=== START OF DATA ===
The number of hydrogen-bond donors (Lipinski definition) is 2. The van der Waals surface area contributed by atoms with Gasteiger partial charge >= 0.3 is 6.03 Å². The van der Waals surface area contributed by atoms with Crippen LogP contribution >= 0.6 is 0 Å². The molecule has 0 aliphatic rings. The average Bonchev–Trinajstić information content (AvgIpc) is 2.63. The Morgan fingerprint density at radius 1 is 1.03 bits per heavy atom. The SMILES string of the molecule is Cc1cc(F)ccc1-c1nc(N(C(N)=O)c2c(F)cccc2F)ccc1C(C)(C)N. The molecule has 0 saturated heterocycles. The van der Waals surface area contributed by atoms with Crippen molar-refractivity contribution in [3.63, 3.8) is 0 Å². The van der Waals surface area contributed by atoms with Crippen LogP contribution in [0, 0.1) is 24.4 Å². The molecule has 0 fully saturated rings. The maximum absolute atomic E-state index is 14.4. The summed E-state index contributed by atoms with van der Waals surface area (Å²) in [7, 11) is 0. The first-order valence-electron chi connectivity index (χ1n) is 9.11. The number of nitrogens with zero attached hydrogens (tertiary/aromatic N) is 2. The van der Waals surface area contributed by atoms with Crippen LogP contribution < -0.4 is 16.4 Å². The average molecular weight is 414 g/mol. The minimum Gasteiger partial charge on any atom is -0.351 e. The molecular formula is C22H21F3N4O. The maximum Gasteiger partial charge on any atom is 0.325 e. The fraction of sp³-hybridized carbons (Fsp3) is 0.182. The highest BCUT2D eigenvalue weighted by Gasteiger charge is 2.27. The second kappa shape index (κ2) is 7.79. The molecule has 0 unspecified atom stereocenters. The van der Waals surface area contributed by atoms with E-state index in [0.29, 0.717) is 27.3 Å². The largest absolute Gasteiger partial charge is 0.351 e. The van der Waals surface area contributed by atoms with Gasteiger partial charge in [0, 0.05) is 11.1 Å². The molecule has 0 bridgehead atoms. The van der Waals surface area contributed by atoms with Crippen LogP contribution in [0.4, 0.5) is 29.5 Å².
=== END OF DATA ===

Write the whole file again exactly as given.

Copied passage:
The number of hydrogen-bond donors (Lipinski definition) is 2. The van der Waals surface area contributed by atoms with Gasteiger partial charge >= 0.3 is 6.03 Å². The van der Waals surface area contributed by atoms with Crippen LogP contribution >= 0.6 is 0 Å². The molecule has 0 aliphatic rings. The average Bonchev–Trinajstić information content (AvgIpc) is 2.63. The Morgan fingerprint density at radius 1 is 1.03 bits per heavy atom. The SMILES string of the molecule is Cc1cc(F)ccc1-c1nc(N(C(N)=O)c2c(F)cccc2F)ccc1C(C)(C)N. The molecule has 0 saturated heterocycles. The van der Waals surface area contributed by atoms with Crippen molar-refractivity contribution in [3.63, 3.8) is 0 Å². The van der Waals surface area contributed by atoms with Crippen LogP contribution in [0, 0.1) is 24.4 Å². The molecule has 0 fully saturated rings. The maximum absolute atomic E-state index is 14.4. The summed E-state index contributed by atoms with van der Waals surface area (Å²) in [7, 11) is 0. The first-order valence-electron chi connectivity index (χ1n) is 9.11. The number of nitrogens with zero attached hydrogens (tertiary/aromatic N) is 2. The van der Waals surface area contributed by atoms with Crippen LogP contribution < -0.4 is 16.4 Å². The average molecular weight is 414 g/mol. The minimum Gasteiger partial charge on any atom is -0.351 e. The molecular formula is C22H21F3N4O. The maximum Gasteiger partial charge on any atom is 0.325 e. The fraction of sp³-hybridized carbons (Fsp3) is 0.182. The highest BCUT2D eigenvalue weighted by Gasteiger charge is 2.27. The second kappa shape index (κ2) is 7.79. The molecule has 0 unspecified atom stereocenters. The van der Waals surface area contributed by atoms with E-state index in [0.29, 0.717) is 27.3 Å². The largest absolute Gasteiger partial charge is 0.351 e. The van der Waals surface area contributed by atoms with Gasteiger partial charge in [0, 0.05) is 11.1 Å². The molecule has 0 bridgehead atoms. The van der Waals surface area contributed by atoms with Crippen LogP contribution in [0.4, 0.5) is 29.5 Å².